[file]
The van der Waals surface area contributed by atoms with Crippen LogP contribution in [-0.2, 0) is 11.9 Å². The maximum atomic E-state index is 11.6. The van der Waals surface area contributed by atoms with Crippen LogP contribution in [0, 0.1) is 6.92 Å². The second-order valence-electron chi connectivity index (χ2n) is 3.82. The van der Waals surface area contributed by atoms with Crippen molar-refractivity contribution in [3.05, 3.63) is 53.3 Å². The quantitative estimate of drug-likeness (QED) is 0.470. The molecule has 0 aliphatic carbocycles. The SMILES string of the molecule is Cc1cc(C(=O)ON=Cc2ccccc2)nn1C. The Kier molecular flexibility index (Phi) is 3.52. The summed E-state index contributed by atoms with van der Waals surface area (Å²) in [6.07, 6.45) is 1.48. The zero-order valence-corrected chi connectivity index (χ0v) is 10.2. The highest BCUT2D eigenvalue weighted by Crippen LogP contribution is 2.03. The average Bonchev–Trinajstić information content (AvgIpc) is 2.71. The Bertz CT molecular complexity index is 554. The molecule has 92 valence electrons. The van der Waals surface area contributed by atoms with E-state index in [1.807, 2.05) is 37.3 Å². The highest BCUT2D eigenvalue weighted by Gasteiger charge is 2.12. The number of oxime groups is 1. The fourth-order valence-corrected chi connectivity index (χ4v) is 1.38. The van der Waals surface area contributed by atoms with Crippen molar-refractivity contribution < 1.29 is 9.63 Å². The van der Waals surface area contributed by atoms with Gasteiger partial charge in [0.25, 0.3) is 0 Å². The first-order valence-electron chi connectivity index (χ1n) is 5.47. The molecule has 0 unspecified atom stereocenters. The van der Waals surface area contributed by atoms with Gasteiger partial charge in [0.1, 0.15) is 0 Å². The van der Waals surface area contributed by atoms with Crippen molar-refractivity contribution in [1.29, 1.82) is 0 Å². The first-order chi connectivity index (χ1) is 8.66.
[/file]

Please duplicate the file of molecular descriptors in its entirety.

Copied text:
The van der Waals surface area contributed by atoms with Crippen LogP contribution in [-0.2, 0) is 11.9 Å². The maximum atomic E-state index is 11.6. The van der Waals surface area contributed by atoms with Crippen LogP contribution in [0, 0.1) is 6.92 Å². The second-order valence-electron chi connectivity index (χ2n) is 3.82. The van der Waals surface area contributed by atoms with Crippen molar-refractivity contribution in [3.05, 3.63) is 53.3 Å². The quantitative estimate of drug-likeness (QED) is 0.470. The molecule has 0 aliphatic carbocycles. The SMILES string of the molecule is Cc1cc(C(=O)ON=Cc2ccccc2)nn1C. The Kier molecular flexibility index (Phi) is 3.52. The summed E-state index contributed by atoms with van der Waals surface area (Å²) in [6.07, 6.45) is 1.48. The zero-order valence-corrected chi connectivity index (χ0v) is 10.2. The highest BCUT2D eigenvalue weighted by Crippen LogP contribution is 2.03. The average Bonchev–Trinajstić information content (AvgIpc) is 2.71. The Bertz CT molecular complexity index is 554. The molecule has 92 valence electrons. The van der Waals surface area contributed by atoms with E-state index in [1.807, 2.05) is 37.3 Å². The highest BCUT2D eigenvalue weighted by Gasteiger charge is 2.12. The number of oxime groups is 1. The fourth-order valence-corrected chi connectivity index (χ4v) is 1.38. The van der Waals surface area contributed by atoms with Crippen molar-refractivity contribution < 1.29 is 9.63 Å². The van der Waals surface area contributed by atoms with Gasteiger partial charge in [0.25, 0.3) is 0 Å². The first-order valence-electron chi connectivity index (χ1n) is 5.47. The molecule has 0 unspecified atom stereocenters. The van der Waals surface area contributed by atoms with Gasteiger partial charge in [0.1, 0.15) is 0 Å². The van der Waals surface area contributed by atoms with Crippen molar-refractivity contribution in [1.29, 1.82) is 0 Å². The first-order chi connectivity index (χ1) is 8.66.